Say 'salaam' to Supt. Sagi

Groundbreaking Arabic course for police officers attempts to bridge cultural gaps through language.

police crowd 298.88 (photo credit: Ariel Jerozolimski)
police crowd 298.88
(photo credit: Ariel Jerozolimski)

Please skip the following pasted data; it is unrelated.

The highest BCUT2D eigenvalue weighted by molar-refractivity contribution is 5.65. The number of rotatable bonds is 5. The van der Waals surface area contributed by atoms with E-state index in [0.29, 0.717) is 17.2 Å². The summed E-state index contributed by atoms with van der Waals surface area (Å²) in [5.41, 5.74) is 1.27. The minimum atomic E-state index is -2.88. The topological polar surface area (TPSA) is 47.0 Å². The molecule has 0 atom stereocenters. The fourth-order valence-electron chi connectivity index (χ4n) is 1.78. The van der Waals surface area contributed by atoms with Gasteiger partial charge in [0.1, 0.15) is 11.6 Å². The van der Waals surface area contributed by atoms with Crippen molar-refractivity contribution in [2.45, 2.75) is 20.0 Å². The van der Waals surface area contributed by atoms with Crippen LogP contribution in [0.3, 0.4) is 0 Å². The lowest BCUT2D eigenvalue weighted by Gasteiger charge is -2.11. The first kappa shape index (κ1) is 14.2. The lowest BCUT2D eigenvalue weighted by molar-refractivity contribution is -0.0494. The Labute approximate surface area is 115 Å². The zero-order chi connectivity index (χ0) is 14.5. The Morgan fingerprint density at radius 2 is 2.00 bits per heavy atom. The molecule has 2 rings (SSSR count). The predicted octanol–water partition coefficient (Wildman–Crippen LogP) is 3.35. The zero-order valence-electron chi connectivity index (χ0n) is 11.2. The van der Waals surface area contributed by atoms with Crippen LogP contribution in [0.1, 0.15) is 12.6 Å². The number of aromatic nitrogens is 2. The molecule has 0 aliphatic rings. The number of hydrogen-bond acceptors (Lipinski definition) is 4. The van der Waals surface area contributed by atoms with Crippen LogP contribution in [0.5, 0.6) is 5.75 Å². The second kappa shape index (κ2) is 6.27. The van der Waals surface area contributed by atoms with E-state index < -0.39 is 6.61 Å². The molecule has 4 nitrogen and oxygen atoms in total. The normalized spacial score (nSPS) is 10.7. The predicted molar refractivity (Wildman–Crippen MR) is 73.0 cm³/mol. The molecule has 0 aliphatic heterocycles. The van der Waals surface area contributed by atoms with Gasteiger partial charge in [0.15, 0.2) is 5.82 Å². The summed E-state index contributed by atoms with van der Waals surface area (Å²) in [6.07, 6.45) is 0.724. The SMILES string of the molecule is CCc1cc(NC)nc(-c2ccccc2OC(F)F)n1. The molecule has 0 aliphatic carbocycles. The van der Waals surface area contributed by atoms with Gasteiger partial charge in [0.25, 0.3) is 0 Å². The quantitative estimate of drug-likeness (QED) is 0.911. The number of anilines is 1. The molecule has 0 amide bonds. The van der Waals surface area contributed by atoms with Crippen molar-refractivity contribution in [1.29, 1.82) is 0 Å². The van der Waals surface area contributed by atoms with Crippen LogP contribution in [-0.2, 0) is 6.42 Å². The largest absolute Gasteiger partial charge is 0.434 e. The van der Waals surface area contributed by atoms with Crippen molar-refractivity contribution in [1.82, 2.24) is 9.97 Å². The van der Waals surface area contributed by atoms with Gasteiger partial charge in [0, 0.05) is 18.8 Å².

Israel Police officer cadets have begun to attend mandatory classes in Arabic language and culture, as a joint project between the Israel Police and the Abraham Fund hopes to bridge cultural gaps through language and understanding. One hundred police cadets currently in officers' training course began to learn spoken Arabic last week in a three-monthlong course held at the Shfaram Center for Police Studies. The course, which constitutes part of the cadets' certification procedure as officers, is designed, according to the Abraham Fund, to enable them direct and "respectful" communication with Arab citizens. In the past, said Abraham Fund spokeswoman Maya Popper, police had just learned basic Arabic vocabulary. This course, she emphasized, was different in its depth, breadth and aims. "It is not just to teach them the ABCs but to show them that language can be important and help when you're working with different cultures," said Popper. "Here the goal is to enable communication and mutual respect. When you address someone in their native language, it allows you to address people as fellow human beings. It shows that you respect their identity, their culture." The four platoons of cadets participating in the first full-scale implementation of the project include would-be officers in the fields of operations, intelligence, and investigations, areas of police work in which officers come into daily contact with a wide variety of demographic groups. The course was the brainchild of the Abraham Fund together with the police's Manpower Division, the police Instruction Department and the Chief Educational Officer, and the curriculum was drawn up with cooperation from the University of Haifa. According to the Abraham Fund, a group that seeks to advance coexistence and equality among Jews and Arabs in Israel, the program "includes subjects suited to the situations in which the police officers are likely to come into contact with mother-tongue Arabic speakers." Specific fields in which the cadets will receive instruction include questioning and taking testimony, working with religious leaders and communicating with victims at the scenes of car crashes. The course was already run as a pilot last year, and due to the pilot's success, it was decided to continue the project as an integral part of officers' course. Starting last Monday, the cadets will attend classes once a week until October, for a total of 42 hours of coursework. The classes are led by Mor Ben-Ezra of the University of Haifa. The program is also accompanied by qualitative evaluation that will examine the officers' achievements and the influence of language acquisition on their work in the field, and on the quality of service that they offer. In addition to language studies, the cadets will also visit Arab communities in order to "deepen the cadets' familiarity with the Arab population" and to practice the skills acquired during the course. This year's course has already paid one visit to Arabic-speaking areas of Jaffa. This pilot, alongside other projects to connect police and Israeli Arabs, was part of the fallout from the findings of the Or Commission, which probed the series of circumstances that led to the killing of 13 Israeli Arabs in the October 2000 riots in Wadi Ara. Together with the Abraham Fund, police have also held daylong seminars, meetings with community leaders, training exercises and workshops dealing with cultural understanding and human rights.